H.E. Archbishop Celestino Migliore
Nuncio, Permanent Observer of the Holy See
At the 60th
Session of the UN General Assembly, on item 72:
remembrance: draft resolution (A/60/L.12)
York, 1 November 2005
Remembering is a duty and a common
responsibility. This is especially true in the case of the Holocaust and so my
Delegation is pleased to salute the resolution on Holocaust remembrance and to
congratulate all those who sponsored it.
The responsibility of all nations
to remember gains new strength as we celebrate the 60th anniversary of the
liberation of the extermination camps and the establishment of the United
For 60 years we have had the horror
of this kind of crime before us, in spite of which history has still repeated
itself. An International Convention on the subject has not prevented the kind of
thinking that leads to genocide, the violence that perpetrates genocide, the
injustices that make it possible, or the interests that allow a genocide to be
sustained over time. The 20th century witnessed genocides, atrocities, mass
killings and ethnic cleansings which deplorably were not confined to just one
continent. As we stand before the Holocaust, it is only right that we remember
and pledge the best of our collective efforts to make sure that, having named
this crime, the world’s nations will recognize it for what it is and prevent it
in the future.
May the Holocaust serve as a
warning to prevent us from yielding to ideologies which justify contempt for
human dignity on the basis of race, colour, language or religion.
In this context, it would be well
also to recall and renew our support for Security Council Resolution 1624 which
both condemned “in the strongest terms the incitement of terrorist acts” and
repudiated “attempts at the justification or glorification (apologie) of
terrorist acts that may incite further terrorist acts”. It further emphasized
the “continuing international efforts to enhance dialogue and broaden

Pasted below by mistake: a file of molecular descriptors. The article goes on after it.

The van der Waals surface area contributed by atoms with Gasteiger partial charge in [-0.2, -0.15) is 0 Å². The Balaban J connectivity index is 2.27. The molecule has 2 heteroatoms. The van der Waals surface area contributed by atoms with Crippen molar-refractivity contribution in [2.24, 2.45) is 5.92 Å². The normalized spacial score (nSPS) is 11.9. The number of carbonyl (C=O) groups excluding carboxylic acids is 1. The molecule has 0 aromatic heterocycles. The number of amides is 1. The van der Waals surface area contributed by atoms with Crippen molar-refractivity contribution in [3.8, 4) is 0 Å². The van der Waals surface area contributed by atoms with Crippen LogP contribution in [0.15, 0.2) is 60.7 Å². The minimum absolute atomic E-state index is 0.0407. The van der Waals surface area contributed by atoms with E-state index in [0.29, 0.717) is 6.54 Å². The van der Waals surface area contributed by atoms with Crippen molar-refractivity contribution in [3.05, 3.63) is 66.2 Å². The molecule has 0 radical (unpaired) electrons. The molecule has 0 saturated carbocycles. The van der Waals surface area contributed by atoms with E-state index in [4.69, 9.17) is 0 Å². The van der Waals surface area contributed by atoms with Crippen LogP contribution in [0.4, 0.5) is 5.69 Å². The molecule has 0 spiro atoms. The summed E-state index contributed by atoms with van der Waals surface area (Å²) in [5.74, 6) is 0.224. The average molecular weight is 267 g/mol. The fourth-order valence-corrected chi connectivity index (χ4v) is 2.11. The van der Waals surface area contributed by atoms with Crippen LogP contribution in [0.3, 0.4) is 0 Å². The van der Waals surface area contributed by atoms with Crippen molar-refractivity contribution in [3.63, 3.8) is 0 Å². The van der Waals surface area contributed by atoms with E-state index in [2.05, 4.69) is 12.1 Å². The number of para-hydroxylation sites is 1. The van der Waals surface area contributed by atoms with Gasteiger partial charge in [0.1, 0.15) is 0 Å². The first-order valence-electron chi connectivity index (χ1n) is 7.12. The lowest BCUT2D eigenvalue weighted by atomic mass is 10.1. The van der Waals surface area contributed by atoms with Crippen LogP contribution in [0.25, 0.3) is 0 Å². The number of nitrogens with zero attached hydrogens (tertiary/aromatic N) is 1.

understanding among civilizations, in an effort to prevent the indiscriminate
targeting of different religions and cultures, and addressing unresolved
regional conflicts and the full range of global issues”.
After the Shoah, the first step
towards prevention was the Universal Declaration of Human Rights. Many more
steps forward are needed. In every country the memory of the Holocaust must be
preserved as a commitment to spare future generations such horror.
During his visit to the Holy Land,
the late Pope John Paul II made a point of going to Yad Vashem, the memorial to
the Shoah. At the foot of the Temple’s Western Wall he prayed for forgiveness
and for the conversion of hearts and minds.
Asking pardon purifies the memory,
and remembering the Holocaust gives us an occasion for this purification of
memory to occur, to detect early symptoms of genocide and to reject them, and to
take timely and firm measures to overcome social and international injustices of
The programme of outreach, as well as other measures, may well prove useful in
this regard, in order to show that, with political will, more can be done, more
can be achieved.
The Holy See is ready to continue
working in this sense.
Thank you, Mr President.